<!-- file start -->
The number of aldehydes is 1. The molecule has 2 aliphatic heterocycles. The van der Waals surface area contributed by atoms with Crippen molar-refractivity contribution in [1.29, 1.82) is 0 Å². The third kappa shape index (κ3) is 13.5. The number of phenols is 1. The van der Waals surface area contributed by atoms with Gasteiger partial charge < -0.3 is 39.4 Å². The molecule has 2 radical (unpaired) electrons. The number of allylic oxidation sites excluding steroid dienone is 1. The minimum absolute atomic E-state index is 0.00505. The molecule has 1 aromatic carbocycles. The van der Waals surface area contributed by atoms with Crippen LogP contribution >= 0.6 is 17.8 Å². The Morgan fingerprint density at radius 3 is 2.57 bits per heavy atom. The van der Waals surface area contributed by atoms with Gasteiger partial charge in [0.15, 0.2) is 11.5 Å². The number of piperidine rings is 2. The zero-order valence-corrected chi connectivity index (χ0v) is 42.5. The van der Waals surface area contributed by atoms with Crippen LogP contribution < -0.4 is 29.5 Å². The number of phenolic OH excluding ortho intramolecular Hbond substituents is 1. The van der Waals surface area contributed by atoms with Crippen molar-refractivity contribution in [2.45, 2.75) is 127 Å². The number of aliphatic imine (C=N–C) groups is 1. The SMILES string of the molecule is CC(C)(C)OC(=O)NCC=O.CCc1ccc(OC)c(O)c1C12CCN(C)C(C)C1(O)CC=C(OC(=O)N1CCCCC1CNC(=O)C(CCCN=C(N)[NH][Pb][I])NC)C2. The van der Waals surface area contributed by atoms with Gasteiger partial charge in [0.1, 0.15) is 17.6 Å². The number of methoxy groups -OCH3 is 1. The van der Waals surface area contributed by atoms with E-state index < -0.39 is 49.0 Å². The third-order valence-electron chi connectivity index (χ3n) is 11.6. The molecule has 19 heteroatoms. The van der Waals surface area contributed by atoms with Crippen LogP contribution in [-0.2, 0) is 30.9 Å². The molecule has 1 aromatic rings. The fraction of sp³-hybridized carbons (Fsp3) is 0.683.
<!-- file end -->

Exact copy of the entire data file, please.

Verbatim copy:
The number of aldehydes is 1. The molecule has 2 aliphatic heterocycles. The van der Waals surface area contributed by atoms with Crippen molar-refractivity contribution in [1.29, 1.82) is 0 Å². The third kappa shape index (κ3) is 13.5. The number of phenols is 1. The van der Waals surface area contributed by atoms with Gasteiger partial charge < -0.3 is 39.4 Å². The molecule has 2 radical (unpaired) electrons. The number of allylic oxidation sites excluding steroid dienone is 1. The minimum absolute atomic E-state index is 0.00505. The molecule has 1 aromatic carbocycles. The van der Waals surface area contributed by atoms with Crippen LogP contribution >= 0.6 is 17.8 Å². The Morgan fingerprint density at radius 3 is 2.57 bits per heavy atom. The van der Waals surface area contributed by atoms with Gasteiger partial charge in [0.15, 0.2) is 11.5 Å². The number of piperidine rings is 2. The zero-order valence-corrected chi connectivity index (χ0v) is 42.5. The van der Waals surface area contributed by atoms with Crippen LogP contribution < -0.4 is 29.5 Å². The number of phenolic OH excluding ortho intramolecular Hbond substituents is 1. The van der Waals surface area contributed by atoms with Crippen molar-refractivity contribution in [2.45, 2.75) is 127 Å². The number of aliphatic imine (C=N–C) groups is 1. The SMILES string of the molecule is CC(C)(C)OC(=O)NCC=O.CCc1ccc(OC)c(O)c1C12CCN(C)C(C)C1(O)CC=C(OC(=O)N1CCCCC1CNC(=O)C(CCCN=C(N)[NH][Pb][I])NC)C2. The van der Waals surface area contributed by atoms with Gasteiger partial charge in [0.1, 0.15) is 17.6 Å². The number of methoxy groups -OCH3 is 1. The van der Waals surface area contributed by atoms with E-state index < -0.39 is 49.0 Å². The third-order valence-electron chi connectivity index (χ3n) is 11.6. The molecule has 19 heteroatoms. The van der Waals surface area contributed by atoms with Crippen LogP contribution in [-0.2, 0) is 30.9 Å². The molecule has 1 aromatic rings. The fraction of sp³-hybridized carbons (Fsp3) is 0.683.